Often parents enroll their students in classical schools, not for the classical education, but because they are attracted to the culture of the school when they visit: children seem happy, polite, articulate, and mature; teachers don’t seem frazzled; the décor looks less like a school and more like an art gallery or cathedral; and the list goes on. Ironically, (or maybe not) these are sometimes the same parents who, two years into their classical experience, get frustrated with the study of Latin and Greek or the reading of so many old books or the absence of STEM.
Is there a bait and switch going on in classical education, these parents may wonder? No. What they do not realize is that it was the classical education that created the culture they were attracted to at the beginning. Someone will say, No, it is the Christian aspect of the school that creates the culture. Well, of course, that is part of it. A Christian classical school will turn out committed Christians while the non-Christian classical school will turn out what C.S. Lewis calls “clever devils.” But they will be clever devils who are polite, mature, articulate, winsome, and all the other characteristics that attracted the parents in my example to the classical Christian school in the beginning.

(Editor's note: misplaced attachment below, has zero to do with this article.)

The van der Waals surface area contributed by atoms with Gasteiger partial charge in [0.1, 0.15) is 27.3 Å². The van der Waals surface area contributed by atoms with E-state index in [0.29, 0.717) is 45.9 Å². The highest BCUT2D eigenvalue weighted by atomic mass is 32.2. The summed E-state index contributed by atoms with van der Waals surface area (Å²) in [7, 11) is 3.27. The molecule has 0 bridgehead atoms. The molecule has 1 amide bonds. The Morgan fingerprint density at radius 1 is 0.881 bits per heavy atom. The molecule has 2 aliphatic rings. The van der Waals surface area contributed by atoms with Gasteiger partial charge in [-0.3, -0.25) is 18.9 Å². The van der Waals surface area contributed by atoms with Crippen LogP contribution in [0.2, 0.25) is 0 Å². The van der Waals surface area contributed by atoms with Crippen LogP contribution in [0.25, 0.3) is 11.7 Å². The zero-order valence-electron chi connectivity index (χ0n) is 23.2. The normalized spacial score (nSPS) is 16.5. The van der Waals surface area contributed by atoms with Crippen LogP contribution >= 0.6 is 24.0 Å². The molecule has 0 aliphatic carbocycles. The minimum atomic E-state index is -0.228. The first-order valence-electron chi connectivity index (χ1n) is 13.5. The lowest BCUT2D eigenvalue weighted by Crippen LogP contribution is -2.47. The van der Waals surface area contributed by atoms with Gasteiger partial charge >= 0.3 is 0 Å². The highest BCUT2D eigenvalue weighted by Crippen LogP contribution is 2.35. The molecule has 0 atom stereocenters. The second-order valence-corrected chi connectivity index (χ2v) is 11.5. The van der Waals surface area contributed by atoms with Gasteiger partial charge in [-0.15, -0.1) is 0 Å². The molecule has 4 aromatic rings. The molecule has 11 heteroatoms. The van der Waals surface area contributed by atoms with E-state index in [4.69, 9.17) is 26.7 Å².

David Hicks in Norms and Nobility, his treatise on education, asserted that the end of a good education should not only be right thinking but even righteous acting. And that is what classical Christian education done well at school and at home is able to produce. Prospective parents who are attracted to the culture of classical Christian schools are being attracted by the fruit of classical Christian education. But fruit does not come easily, friends. Trees that are not nourished produce no fruit—perhaps even worse, trees that are nourished only part-time produce little or no fruit, or perhaps even bitter fruit.
Parents who lose patience with the curricula of classical schools, who grow to despise the time spent on art and music and Latin and theology, are despising the very nurture that produced the fruit that attracted them to classical Christian education in the first place. To get the fruit of classical Christian education, the home and school must work together. This idea may seem foreign to parents who themselves have had no classical education, but take heart, many have done it before you. It is possible.
I want to suggest a few do’s and don’ts for parents who are attracted to the beautiful culture classical education can produce but who may not understand how to support it at home:
Mr. Ron Gilley